Brother DCP-7020 Review
The 3 in 1 Brother DCP-7020 is a bulky piece of multifunctional hardware that, though on the heftier side, is more than capable of handling an individual or very small office’s print, copy, and scan requirements. The device’s built in ADF and simplified control panel make the unit perfect for the novice copy user with minimal experience.
While faxing is not within the Brother DCP-7020’s capabilities, printing, copying, and scanning certainly are. The unit comes with a USB and Parallel port and, in a smart usage of hardware, can have both in use at the same time. This means that, though the printer is not a networking model, in can in fact be connected to two host PCs at the same time without incident.
The unit’s automatic document feeder sits atop its flatbed design and holds a sufficient 35 pages at one time. Additional pages can be added to the device while it is in operation, though the real beauty of having an ADF in the first place is minimal user involvement. Either way, scans and copies alike will benefit from the inclusion of the feeder, though the document glass makes scanning individual pages, as well as three dimensional objects, a reality.
Up to 99 copies can be made continuously from a single source. This “limitation” is caused by the fact that the Brother DCP-7020 has a mere 2 digit quantity counter, but it is easy enough to repeat a copy process if more reproductions are required. Copy quality itself is also more than respectful, with the unit’s print quality topping out at 2400 x 600 dots per inch.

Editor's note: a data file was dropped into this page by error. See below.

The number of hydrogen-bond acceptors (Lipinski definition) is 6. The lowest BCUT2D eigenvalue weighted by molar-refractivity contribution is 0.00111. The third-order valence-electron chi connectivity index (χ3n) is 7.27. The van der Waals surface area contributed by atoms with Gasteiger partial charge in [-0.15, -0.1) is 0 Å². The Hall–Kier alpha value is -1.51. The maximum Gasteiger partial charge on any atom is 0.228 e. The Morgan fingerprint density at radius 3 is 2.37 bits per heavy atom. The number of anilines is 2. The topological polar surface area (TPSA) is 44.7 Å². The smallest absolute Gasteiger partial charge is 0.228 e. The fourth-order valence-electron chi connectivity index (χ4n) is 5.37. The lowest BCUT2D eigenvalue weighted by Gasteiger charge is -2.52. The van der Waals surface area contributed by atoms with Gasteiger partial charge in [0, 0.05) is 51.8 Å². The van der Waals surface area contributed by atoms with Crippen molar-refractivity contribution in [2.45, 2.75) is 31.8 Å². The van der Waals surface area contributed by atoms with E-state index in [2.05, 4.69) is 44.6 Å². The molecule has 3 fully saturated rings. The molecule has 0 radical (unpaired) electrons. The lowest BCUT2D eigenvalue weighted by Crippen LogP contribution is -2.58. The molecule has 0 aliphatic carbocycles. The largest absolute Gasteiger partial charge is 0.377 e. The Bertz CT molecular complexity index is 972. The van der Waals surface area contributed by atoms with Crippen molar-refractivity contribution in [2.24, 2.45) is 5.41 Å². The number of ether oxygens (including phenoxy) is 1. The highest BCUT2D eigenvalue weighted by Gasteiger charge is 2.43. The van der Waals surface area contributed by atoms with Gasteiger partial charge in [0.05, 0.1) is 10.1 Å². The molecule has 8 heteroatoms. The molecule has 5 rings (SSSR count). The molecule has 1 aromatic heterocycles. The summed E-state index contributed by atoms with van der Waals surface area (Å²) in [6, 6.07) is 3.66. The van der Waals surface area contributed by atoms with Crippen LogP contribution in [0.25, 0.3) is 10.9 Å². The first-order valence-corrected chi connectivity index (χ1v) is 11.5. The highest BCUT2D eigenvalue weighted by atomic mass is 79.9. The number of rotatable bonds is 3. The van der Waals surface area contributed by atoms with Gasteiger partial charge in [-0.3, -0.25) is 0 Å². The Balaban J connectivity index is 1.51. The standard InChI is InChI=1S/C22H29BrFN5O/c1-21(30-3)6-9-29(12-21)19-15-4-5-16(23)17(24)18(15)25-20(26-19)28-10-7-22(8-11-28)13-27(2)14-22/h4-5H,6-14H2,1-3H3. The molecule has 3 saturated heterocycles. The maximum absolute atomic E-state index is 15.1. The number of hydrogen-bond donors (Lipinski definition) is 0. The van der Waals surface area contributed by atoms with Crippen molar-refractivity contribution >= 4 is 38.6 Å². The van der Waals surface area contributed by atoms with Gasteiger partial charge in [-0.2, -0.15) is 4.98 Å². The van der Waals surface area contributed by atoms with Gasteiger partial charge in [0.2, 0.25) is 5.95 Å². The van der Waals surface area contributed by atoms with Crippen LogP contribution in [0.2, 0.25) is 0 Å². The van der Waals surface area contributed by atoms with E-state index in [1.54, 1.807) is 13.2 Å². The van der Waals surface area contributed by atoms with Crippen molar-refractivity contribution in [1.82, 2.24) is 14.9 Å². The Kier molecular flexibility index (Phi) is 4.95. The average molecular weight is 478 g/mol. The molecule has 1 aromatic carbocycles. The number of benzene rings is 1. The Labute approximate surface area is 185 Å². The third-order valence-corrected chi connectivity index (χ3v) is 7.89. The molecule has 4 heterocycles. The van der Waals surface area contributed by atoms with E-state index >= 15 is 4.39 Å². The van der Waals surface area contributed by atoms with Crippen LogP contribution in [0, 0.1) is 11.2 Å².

Scan quality matches that of printing with an optical scan resolution of 600 x 2400 dots per inch. Scans can be done in color as well as black and white, while the rest of the functions are restricted to monochrome. If higher resolution scanning is required, and interpolated scan mode can be activated to produce up to 9600 dots per inch of quality, though this process is considerably slower than regular optical scanning.
No memory expansion is available, though the device’s 16 MBs built in should be plenty to handle what this slower device was designed for. Paper storage is also regrettably non expansive, but its 250 sheet input capacity is complemented by a single sheet bypass slot for special media types.
Unfortunately one of the main drawbacks of the Brother DCP-7020 is not exactly a fault of its hardware, but more so that of its consumables. The unit’s drum life is exceedingly low and, though consumable costs for the discontinued model are very low, the cost per page remains high simply due to the way the low yield consumable system was designed.
The device is also slow on the draw when it comes to both print and copy speeds. The unit can barely pull off 20 pages per minute when printing and offers the same copy per minute speed. Device’s in the same category are now made with 30 page per minute engines and cost roughly the same prince, making the Brother DCP-7020 nothing short of obsolete.